The U.S. stock market edged mostly lower on Wednesday, easing back from its latest all-time highs.
The markets barely budged following the midafternoon release of minutes from the
The decline follows two straight days of record closing highs for the Standard & Poor's 500 index.
"The market had really gathered steam around a June tightening date, the minutes seem to have walked that back a bit," said David Lafferty, chief market strategist at Natixis Global Asset Management.
The Dow Jones industrial average slipped 17.73 points, or 0.1%, to 18,029.85. The S&P 500 eased 0.7 point, or 0.03%, to 2,099.68. The index closed at an all-time high of 2,100.34 on Tuesday.
The Nasdaq composite rose 7.10 points, or 0.1%, to 4,906.36.
Major stock indexes opened lower early Wednesday. Energy stocks declined as the price of oil fell amid speculation that a recent rally in crude was excessive.
The price of benchmark U.S. crude, which had been rising last week, fell $1.39 to $52.14 a barrel Wednesday. The price of oil has jumped 16% since bottoming out at the end of January after a seven-month slump.
Brent crude, a benchmark for international oils used by many U.S. refineries, fell $2 to $60.53 a barrel.
Investors hammered Fossil Group's shares after the retailer reported disappointing fourth-quarter earnings report and outlook. The stock fell the most among companies in the S&P 500, shedding $15.63, or 15.7%, to $83.69.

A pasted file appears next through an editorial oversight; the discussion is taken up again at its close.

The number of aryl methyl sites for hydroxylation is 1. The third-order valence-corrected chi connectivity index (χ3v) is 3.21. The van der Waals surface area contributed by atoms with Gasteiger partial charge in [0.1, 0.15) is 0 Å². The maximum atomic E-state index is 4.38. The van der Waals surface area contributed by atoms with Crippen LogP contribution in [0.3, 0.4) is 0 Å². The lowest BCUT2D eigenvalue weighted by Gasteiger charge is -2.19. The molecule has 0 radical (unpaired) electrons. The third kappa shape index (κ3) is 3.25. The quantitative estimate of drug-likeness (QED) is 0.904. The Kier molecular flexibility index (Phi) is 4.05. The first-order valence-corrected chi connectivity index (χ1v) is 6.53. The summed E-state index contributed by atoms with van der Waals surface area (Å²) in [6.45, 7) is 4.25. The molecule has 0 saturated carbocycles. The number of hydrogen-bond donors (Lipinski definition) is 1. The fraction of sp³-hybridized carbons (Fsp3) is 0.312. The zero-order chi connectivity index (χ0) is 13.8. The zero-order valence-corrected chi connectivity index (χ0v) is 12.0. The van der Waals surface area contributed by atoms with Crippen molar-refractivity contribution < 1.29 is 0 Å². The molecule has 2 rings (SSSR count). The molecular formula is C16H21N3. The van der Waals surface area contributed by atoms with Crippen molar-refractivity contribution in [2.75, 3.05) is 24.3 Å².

Stocks continued to drift lower ahead of the release of the meetings from the Fed's January meeting.
But the declines eased after 2 p.m. Eastern time, when the minutes appeared to ease any concerns that the central bank would raise rates anytime soon.
The minutes revealed that officials were concerned about the impact on financial markets of dropping the word "patient" from their communications, when describing how long they were willing to wait before raising rates.
Officials noted that wage growth has remained weak even as the unemployment rate has declined. Inflation remains below the Fed's 2% target. The Fed's benchmark interest rate has been at a record low near zero since December 2008.
Government bonds rallied after the release of the Fed's minutes. The yield on the 10-year Treasury note, which moves inversely to its price, fell to 2.08% from 2.14% late Tuesday.
All told, four of the 10 sectors in the S&P 500 ended lower. Energy stocks slumped the most, declining 1.5%. Utilities notched the biggest gain at 2.4%.
The S&P 500 has bounced back after a weak start to the year, as a rebound in the price of oil has boosted energy stocks and returned the index to all-time highs. Strong reports on hiring and company earnings have also encouraged investors. The gains have come, even as a strengthening dollar has curbed overseas earnings for companies in the index.
Most companies in the S&P 500 index have now reported their results for the fourth quarter. Earnings are forecast to rise 7.6% after all the results are in, according to S&P Capital IQ. That compares with growth of 9.2% in the third quarter and a rate of 4.9% in the same period a year earlier.
In metals trading, gold fell $8.40, or 0.7%, to $1,199.70 an ounce. Silver fell 11 cents, or 0.7%, to $16.27 an ounce and copper rose 3 cents, or 1.3%, to $2.61 a pound.
The dollar gained against the euro, pushing the currency down to $1.14. The U.S. currency fell to 118.71 against the Japanese yen.
Investors also had their eye on developments in Greece, where the government is set to ask its European creditors to extend a 240 billion-euro international loan agreement — but without the deep spending cuts and income reductions from the country's austerity program.
Greece's bailout program expires after Feb. 28 and there are worries that a failure to extend it may force the country out of the euro, and potentially damage the global economy. Investors are optimistic, however, that Greece will reach a compromise with its creditors.